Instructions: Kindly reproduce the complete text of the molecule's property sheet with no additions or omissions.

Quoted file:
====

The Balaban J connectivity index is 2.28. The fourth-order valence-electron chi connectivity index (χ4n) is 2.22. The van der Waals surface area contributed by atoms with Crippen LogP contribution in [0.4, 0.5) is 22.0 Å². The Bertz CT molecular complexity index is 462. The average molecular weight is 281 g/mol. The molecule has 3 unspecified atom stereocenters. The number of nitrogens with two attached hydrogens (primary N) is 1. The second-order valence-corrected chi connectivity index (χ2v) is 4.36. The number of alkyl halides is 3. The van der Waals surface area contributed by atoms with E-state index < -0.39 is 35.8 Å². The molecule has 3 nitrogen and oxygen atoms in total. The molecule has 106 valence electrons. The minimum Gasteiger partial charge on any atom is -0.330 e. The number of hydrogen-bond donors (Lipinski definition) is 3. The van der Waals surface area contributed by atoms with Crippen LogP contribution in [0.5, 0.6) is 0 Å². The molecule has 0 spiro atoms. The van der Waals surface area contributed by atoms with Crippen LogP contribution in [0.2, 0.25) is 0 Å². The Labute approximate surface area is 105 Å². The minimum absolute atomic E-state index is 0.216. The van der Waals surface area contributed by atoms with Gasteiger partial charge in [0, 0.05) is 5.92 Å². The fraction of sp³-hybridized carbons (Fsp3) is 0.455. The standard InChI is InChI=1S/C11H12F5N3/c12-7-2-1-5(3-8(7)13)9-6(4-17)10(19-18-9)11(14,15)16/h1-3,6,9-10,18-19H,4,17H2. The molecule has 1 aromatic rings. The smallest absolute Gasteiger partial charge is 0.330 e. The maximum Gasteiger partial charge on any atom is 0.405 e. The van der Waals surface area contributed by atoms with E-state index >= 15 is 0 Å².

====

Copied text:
The Balaban J connectivity index is 2.28. The fourth-order valence-electron chi connectivity index (χ4n) is 2.22. The van der Waals surface area contributed by atoms with Crippen LogP contribution in [0.4, 0.5) is 22.0 Å². The Bertz CT molecular complexity index is 462. The average molecular weight is 281 g/mol. The molecule has 3 unspecified atom stereocenters. The number of nitrogens with two attached hydrogens (primary N) is 1. The second-order valence-corrected chi connectivity index (χ2v) is 4.36. The number of alkyl halides is 3. The van der Waals surface area contributed by atoms with E-state index < -0.39 is 35.8 Å². The molecule has 3 nitrogen and oxygen atoms in total. The molecule has 106 valence electrons. The minimum Gasteiger partial charge on any atom is -0.330 e. The number of hydrogen-bond donors (Lipinski definition) is 3. The van der Waals surface area contributed by atoms with Crippen LogP contribution in [0.5, 0.6) is 0 Å². The molecule has 0 spiro atoms. The van der Waals surface area contributed by atoms with Crippen LogP contribution in [0.2, 0.25) is 0 Å². The Labute approximate surface area is 105 Å². The minimum absolute atomic E-state index is 0.216. The van der Waals surface area contributed by atoms with Gasteiger partial charge in [0, 0.05) is 5.92 Å². The fraction of sp³-hybridized carbons (Fsp3) is 0.455. The standard InChI is InChI=1S/C11H12F5N3/c12-7-2-1-5(3-8(7)13)9-6(4-17)10(19-18-9)11(14,15)16/h1-3,6,9-10,18-19H,4,17H2. The molecule has 1 aromatic rings. The smallest absolute Gasteiger partial charge is 0.330 e. The maximum Gasteiger partial charge on any atom is 0.405 e. The van der Waals surface area contributed by atoms with E-state index >= 15 is 0 Å².